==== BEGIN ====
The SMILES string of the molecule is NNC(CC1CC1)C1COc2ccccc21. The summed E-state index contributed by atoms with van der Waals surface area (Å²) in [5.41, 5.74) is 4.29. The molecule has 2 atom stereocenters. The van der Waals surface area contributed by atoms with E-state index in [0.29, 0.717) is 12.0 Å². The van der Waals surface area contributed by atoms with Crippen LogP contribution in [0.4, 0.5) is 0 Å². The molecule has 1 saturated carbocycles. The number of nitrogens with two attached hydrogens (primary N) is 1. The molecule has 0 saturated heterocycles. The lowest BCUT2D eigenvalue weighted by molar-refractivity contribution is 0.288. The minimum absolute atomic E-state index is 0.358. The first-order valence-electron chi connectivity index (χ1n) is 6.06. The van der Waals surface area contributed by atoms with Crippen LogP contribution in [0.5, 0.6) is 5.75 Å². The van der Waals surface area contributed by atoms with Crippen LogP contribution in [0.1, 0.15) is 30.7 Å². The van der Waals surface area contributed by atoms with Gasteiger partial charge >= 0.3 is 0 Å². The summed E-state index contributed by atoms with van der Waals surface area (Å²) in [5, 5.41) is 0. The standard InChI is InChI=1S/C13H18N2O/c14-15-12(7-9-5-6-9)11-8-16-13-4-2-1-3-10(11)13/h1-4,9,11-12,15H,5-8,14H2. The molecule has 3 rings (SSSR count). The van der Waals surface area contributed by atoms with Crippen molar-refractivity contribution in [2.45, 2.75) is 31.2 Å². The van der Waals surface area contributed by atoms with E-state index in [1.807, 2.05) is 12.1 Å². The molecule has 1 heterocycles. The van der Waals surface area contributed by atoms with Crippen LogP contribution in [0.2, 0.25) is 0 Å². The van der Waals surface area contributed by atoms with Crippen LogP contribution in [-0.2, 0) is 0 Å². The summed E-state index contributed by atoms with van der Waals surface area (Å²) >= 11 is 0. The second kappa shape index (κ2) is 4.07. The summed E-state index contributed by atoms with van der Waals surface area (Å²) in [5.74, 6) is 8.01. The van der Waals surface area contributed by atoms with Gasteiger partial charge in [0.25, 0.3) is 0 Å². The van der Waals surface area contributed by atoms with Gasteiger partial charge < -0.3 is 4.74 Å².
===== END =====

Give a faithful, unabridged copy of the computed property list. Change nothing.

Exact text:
The SMILES string of the molecule is NNC(CC1CC1)C1COc2ccccc21. The summed E-state index contributed by atoms with van der Waals surface area (Å²) in [5.41, 5.74) is 4.29. The molecule has 2 atom stereocenters. The van der Waals surface area contributed by atoms with E-state index in [0.29, 0.717) is 12.0 Å². The van der Waals surface area contributed by atoms with Crippen LogP contribution in [0.4, 0.5) is 0 Å². The molecule has 1 saturated carbocycles. The number of nitrogens with two attached hydrogens (primary N) is 1. The molecule has 0 saturated heterocycles. The lowest BCUT2D eigenvalue weighted by molar-refractivity contribution is 0.288. The minimum absolute atomic E-state index is 0.358. The first-order valence-electron chi connectivity index (χ1n) is 6.06. The van der Waals surface area contributed by atoms with Crippen LogP contribution in [0.5, 0.6) is 5.75 Å². The van der Waals surface area contributed by atoms with Crippen LogP contribution in [0.1, 0.15) is 30.7 Å². The van der Waals surface area contributed by atoms with Gasteiger partial charge >= 0.3 is 0 Å². The summed E-state index contributed by atoms with van der Waals surface area (Å²) in [5, 5.41) is 0. The standard InChI is InChI=1S/C13H18N2O/c14-15-12(7-9-5-6-9)11-8-16-13-4-2-1-3-10(11)13/h1-4,9,11-12,15H,5-8,14H2. The molecule has 3 rings (SSSR count). The van der Waals surface area contributed by atoms with Crippen molar-refractivity contribution in [2.45, 2.75) is 31.2 Å². The van der Waals surface area contributed by atoms with E-state index in [1.807, 2.05) is 12.1 Å². The molecule has 1 heterocycles. The van der Waals surface area contributed by atoms with Crippen LogP contribution in [0.2, 0.25) is 0 Å². The van der Waals surface area contributed by atoms with Crippen LogP contribution in [-0.2, 0) is 0 Å². The summed E-state index contributed by atoms with van der Waals surface area (Å²) >= 11 is 0. The second kappa shape index (κ2) is 4.07. The summed E-state index contributed by atoms with van der Waals surface area (Å²) in [5.74, 6) is 8.01. The van der Waals surface area contributed by atoms with Gasteiger partial charge in [0.25, 0.3) is 0 Å². The van der Waals surface area contributed by atoms with Gasteiger partial charge < -0.3 is 4.74 Å².